[Bitcoin-development] [RFC] [BIP proposal] Dealing with malleability
pieter.wuille at gmail.com
Wed Feb 19 14:38:19 UTC 2014
On Wed, Feb 19, 2014 at 3:11 PM, Michael Gronager <gronager at mac.com> wrote:
> Why introduce a new transaction version for this purpose ? Wouldn't it be more elegant to simply let:
> 1. the next bitcoin version "prettify" all relayed transactions as deterministic transactions fulfilling the scheme 1-6 effectively blocking any malleability attack? If miners would upgrade then all transactions in blocks would have a deterministic hash.
I consider actively mutating other's transactions worse than not
relaying them. If we want people to make their software deal with
malleability, either will work.
Regarding deterministic hash: that's impossible. Some signature hash
types are inherently (and intentionally) malleable. I don't think we
should pretend to want to change that. The purpose is making
non-malleability a choice the sender of a transaction can make.
Most of the rules actually are enforced by IsStandard already now.
Only #1 and #7 aren't. #1 affects the majority of all transactions, so
changing it right now would be painful. #7 only affects multisig.
> 2. In a version later one could block relay of non deterministic transactions, as well as the acceptance of blocks with non-confirming transactions.
> To non-standard conforming clients this "prettify" change of hash would be seen as a constant malleability attack, but given the "prettify" code it is to fix any client into producing only conforming transactions, just by running the transaction through it before broadcast.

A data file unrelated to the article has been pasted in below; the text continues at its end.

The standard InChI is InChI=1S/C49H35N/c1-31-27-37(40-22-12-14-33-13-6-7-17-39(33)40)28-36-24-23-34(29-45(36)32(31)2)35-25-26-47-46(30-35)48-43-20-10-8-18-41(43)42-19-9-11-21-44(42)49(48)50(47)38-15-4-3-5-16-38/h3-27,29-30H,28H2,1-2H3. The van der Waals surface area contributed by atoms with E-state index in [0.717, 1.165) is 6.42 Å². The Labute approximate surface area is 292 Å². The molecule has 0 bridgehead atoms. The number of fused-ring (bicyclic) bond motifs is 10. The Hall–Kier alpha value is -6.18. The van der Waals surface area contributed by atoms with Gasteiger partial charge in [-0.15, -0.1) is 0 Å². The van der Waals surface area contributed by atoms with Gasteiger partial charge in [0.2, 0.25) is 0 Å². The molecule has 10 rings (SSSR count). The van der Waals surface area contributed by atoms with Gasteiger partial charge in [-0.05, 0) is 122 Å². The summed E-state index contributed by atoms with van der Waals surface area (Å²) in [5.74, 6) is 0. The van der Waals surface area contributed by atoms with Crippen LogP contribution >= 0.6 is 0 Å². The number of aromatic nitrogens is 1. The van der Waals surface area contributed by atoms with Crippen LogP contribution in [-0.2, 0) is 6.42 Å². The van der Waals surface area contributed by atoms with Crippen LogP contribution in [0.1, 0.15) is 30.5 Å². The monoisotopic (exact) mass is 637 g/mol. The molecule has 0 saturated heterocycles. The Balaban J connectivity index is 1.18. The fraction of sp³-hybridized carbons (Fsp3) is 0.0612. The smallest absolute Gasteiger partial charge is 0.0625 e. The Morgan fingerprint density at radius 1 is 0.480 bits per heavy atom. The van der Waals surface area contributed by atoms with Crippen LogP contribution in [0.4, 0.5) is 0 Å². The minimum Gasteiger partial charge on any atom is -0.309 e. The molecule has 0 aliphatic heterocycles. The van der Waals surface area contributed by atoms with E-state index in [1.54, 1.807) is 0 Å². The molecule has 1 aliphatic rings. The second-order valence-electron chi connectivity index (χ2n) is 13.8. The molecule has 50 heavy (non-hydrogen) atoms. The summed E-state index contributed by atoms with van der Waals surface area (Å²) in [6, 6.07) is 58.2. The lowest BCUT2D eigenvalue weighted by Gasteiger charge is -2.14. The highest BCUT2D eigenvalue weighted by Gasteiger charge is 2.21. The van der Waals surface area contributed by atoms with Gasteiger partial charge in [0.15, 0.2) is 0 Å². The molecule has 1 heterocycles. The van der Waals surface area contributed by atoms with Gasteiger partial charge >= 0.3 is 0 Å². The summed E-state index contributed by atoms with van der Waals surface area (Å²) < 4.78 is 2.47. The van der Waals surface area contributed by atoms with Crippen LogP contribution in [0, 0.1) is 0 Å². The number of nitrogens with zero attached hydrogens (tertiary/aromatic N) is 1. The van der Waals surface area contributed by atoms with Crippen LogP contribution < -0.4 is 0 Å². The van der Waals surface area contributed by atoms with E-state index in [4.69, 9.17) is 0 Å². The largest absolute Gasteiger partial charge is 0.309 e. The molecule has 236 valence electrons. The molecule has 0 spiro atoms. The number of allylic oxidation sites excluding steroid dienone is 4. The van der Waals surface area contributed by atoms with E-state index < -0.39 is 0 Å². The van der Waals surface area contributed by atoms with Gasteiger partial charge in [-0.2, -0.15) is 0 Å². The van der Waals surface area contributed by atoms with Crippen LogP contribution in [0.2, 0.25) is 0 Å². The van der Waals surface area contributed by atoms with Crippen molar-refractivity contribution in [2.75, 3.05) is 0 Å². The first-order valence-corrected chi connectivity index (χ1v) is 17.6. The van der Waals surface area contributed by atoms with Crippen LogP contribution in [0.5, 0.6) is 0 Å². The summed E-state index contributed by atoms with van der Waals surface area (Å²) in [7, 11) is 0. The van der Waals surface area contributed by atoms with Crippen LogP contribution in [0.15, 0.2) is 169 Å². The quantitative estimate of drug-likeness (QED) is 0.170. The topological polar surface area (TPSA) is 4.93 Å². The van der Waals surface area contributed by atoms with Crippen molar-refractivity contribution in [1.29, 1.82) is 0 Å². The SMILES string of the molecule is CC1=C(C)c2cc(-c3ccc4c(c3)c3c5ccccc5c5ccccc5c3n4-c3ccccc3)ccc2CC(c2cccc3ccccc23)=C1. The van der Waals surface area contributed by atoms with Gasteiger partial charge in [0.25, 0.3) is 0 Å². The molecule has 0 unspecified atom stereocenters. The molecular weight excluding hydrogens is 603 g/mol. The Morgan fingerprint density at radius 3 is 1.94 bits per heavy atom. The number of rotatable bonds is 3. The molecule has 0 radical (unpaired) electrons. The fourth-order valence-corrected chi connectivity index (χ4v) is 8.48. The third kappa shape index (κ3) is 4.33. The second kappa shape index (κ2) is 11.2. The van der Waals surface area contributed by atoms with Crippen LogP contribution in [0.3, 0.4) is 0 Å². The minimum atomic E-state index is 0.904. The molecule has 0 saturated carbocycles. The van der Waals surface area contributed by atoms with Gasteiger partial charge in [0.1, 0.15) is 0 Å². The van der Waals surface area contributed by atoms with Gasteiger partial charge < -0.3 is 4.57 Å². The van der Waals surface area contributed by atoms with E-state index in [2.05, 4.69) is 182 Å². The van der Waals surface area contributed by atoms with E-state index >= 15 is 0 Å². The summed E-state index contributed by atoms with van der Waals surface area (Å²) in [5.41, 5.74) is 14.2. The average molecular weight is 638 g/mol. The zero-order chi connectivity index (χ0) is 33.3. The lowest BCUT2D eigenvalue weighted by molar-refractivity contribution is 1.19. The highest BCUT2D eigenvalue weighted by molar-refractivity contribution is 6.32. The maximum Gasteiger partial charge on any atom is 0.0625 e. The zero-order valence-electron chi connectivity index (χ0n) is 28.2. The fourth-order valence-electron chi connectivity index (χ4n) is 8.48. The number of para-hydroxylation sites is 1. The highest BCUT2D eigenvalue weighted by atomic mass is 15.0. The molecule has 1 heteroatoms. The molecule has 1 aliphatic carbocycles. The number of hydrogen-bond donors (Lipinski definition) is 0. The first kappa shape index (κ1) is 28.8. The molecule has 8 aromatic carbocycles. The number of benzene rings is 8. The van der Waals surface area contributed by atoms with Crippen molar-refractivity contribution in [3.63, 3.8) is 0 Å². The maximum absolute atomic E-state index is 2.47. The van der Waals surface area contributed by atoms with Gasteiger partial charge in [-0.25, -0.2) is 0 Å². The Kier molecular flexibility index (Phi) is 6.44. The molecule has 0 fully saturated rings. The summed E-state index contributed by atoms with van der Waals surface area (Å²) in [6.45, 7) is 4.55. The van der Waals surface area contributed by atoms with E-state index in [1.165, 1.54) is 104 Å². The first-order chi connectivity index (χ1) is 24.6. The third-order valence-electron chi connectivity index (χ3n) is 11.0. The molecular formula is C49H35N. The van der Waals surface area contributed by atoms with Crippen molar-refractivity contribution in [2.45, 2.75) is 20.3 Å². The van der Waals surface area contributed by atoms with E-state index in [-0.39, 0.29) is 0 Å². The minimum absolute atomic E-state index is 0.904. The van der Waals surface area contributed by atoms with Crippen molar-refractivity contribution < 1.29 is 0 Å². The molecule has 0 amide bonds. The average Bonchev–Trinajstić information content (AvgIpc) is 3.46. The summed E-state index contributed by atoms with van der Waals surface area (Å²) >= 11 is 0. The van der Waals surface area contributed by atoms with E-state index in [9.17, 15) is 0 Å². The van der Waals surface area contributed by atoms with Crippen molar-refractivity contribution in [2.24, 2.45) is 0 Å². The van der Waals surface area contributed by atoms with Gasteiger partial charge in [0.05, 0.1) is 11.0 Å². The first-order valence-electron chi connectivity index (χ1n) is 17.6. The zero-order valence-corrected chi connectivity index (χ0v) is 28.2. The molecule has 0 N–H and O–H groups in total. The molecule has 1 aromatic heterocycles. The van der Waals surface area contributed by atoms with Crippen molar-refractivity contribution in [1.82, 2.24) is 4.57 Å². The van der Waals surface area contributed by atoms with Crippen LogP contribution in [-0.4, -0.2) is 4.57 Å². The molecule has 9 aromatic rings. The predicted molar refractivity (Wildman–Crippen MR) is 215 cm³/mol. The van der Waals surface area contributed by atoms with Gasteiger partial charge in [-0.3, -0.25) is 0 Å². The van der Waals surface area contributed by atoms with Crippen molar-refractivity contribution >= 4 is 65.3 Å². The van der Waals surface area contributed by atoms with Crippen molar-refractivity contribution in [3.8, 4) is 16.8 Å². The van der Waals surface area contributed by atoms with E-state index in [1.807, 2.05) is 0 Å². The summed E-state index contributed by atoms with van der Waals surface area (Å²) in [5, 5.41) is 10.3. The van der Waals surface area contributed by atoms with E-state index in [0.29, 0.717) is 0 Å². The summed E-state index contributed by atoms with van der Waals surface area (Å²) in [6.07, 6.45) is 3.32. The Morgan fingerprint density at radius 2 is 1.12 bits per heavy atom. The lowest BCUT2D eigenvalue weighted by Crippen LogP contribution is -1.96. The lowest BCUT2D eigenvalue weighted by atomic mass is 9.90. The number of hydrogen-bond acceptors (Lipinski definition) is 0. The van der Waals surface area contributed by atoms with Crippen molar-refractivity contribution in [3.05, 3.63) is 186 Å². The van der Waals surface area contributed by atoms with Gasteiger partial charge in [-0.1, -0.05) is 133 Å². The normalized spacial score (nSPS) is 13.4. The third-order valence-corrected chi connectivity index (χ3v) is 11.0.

> There is a possible fork risk in step 2. above - if a majority of miners still havn't upgraded to 1 when 2 is introduced. We could monitor % non conforming transaction in a block and only introduce 2. once that number is sufficiently small for a certain duration - criteria:
> * Switch on forcing of unmalleable transactions in blocks when there has been only conforming transactions for 1000 blocks.
The problem in making these rules into consensus rule (affecting
tx/block validity) is that some rules (in particular #3) may not be
wanted by everyone, as they effectively limit the possibilities of the
script language further. As it is ultimately only about protecting
senders who care about non-malleability, introducing a new transaction
version is a very neat way of accomplishing that. The new block
version number is only there to coordinate the rollout, and choosing
an automatic forking point.
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